Visa Information, Visa Requirements, Visa Application Guidelines, Immigration Rules and Inquiry

Sunday, 28 June 2015

How to appeal a UK Visa Refusal or Immigration Decision

You might be able to appeal to the First-tier Tribunal (Immigration and Asylum Chamber) if the Home Office has:
  • refused your protection claim (also known as ‘asylum claim’ or ‘humanitarian protection’)
  • refused your human rights claim
  • made a decision under the European Economic Area (EEA) Regulations, eg the Home Office has decided to deport you or refused to issue you a residence document
  • decided to revoke your protection status
  • decided to take away your British citizenship
You might also be able to appeal to the First-tier Tribunal (Immigration and Asylum Chamber) about a Home Office decision on an application submitted before 6 April 2015.


The tribunal is independent of government. A judge will listen to both sides of the argument before making a decision.

You might be able to ask the Home Office for an administrative review if you don’t have the right to appeal.

Contact the tribunal if you have any questions about your appeal. NOTE: The tribunal can’t give you legal advice.

First-tier Tribunal (Immigration and Asylum Chamber)
customer.service@hmcts.gsi.gov.uk
Telephone: 0300 123 1711
Monday to Friday, 8:30am to 5pm

 

How to Appeal from within the UK

You can only appeal to the tribunal if you have the legal right to appeal - you’ll usually be told if you do in your decision letter.

Talk to a solicitor or a immigration adviser if you’re not sure.
Your decision letter will tell you if you can apply for an administrative review if you don’t have the right to appeal.
You normally have 14 days to appeal after the date of your decision, unless your appeal is under the ‘detained fast track’ process which has a deadline of 2 working days.

If you apply after the deadline, you must explain why - the tribunal will decide if it can still hear your appeal.

Apply ONLINE if you can - online appeals are quicker than post or fax appeals.

If you’re appealing by post or fax, download and fill in the relevant form. Send or fax it with copies of the documents that support your appeal to the address on the form.

Oral hearing

You can ask on your appeal form for a decision to be made either:
  • just on the information in your appeal form and any documents supplied to the tribunal
  • at a hearing that you or your representative can attend
The tribunal can decide to have a hearing even if you don’t ask for one. You’ll be told if this is the case and invited to attend.

If the tribunal doesn’t hold a hearing, a judge will decide your case based on your appeal form and the documents.

Hearings are carried out in public. You can ask for it to be held in private or to attend by video link, but you must have a reason, eg a public hearing would put you in danger.

You can ask for a male or female judge if you think there are issues in your appeal that make it appropriate. The tribunal will decide if it can do this.

Fees:

  • £80 without a hearing
  • £140 with a hearing
You may not have to pay if you’re getting:
  • asylum support
  • legal aid
  • services from your local council and you’re under 18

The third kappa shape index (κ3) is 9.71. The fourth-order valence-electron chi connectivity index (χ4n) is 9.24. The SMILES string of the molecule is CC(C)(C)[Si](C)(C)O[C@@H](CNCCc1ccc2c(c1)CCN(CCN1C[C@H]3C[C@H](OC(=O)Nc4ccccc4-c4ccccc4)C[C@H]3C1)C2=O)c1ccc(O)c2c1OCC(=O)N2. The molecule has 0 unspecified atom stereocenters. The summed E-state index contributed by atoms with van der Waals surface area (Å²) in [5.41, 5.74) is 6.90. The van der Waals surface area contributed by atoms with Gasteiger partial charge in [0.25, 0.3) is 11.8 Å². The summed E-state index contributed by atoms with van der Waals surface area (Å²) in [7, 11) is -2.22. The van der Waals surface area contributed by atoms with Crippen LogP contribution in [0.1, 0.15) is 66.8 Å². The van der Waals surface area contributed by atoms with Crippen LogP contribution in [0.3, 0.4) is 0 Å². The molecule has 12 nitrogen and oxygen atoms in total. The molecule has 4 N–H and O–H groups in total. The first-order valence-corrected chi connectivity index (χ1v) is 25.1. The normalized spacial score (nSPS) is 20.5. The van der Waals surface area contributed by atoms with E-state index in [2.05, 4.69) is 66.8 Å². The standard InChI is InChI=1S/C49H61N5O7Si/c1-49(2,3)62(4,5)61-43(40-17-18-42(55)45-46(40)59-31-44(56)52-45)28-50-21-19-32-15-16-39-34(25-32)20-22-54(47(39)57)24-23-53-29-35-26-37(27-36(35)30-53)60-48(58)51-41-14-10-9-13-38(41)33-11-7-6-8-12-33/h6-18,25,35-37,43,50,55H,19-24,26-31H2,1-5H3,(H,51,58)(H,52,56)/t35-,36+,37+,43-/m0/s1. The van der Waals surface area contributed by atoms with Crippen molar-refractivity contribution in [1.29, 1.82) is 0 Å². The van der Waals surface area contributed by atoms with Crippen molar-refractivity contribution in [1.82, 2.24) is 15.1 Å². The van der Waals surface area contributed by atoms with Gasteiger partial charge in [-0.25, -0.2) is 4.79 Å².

How to Appeal from outside the UK

You can only appeal to the tribunal if you have the legal right to appeal - you’ll usually be told if you do in your decision letter.

If you’ve been refused a tier 1, 2, 4 or 5 visa you may be able to ask for the decision to be reviewed at an administrative review - your refusal letter will tell you if you can.

You have 28 days to appeal after you get your decision. If you have to leave the country before you’re allowed to appeal, you have 28 days to appeal once you’ve left the country.

If you apply after the deadline, you must explain why - the tribunal will decide if it can still hear your appeal.

Apply ONLINE if you can - online appeals are quicker than post or fax appeals.


If you’re appealing by post or fax, download and fill in the relevant form. Send or fax it with copies of the documents that support your appeal to the address on the form.

Oral hearing

You can ask on your appeal form for a decision to be made either:
  • just on the information in your appeal form and any documents supplied to the tribunal
  • at a hearing that your representatives can attend
The tribunal can decide to have a hearing even if you don’t ask for one. You’ll be told if this is the case.

If the tribunal doesn’t hold a hearing, a judge will decide your case based on your appeal form and documents.

Hearings are carried out in public. You can ask for it to be held in private or to attend by video link, but you must have a reason, eg a public hearing would put you in danger.

You can ask for a male or female judge if you think there are issues in your appeal that make it appropriate. The tribunal will decide if it can do this.

Fees:

  • £80 without a hearing
  • £140 with a hearing


Applications made before 6 April 2015

You might be able to appeal against a decision made by the Home Office if you submitted your application before 6 April 2015 and it was refused.

Tier 1, 2 or 5 migrants and family members

You can make an appeal if you applied for leave to remain as a Tier 1, 2 or 5 migrant or family member before 2 March 2015 and your application was refused on or after 6 April 2015.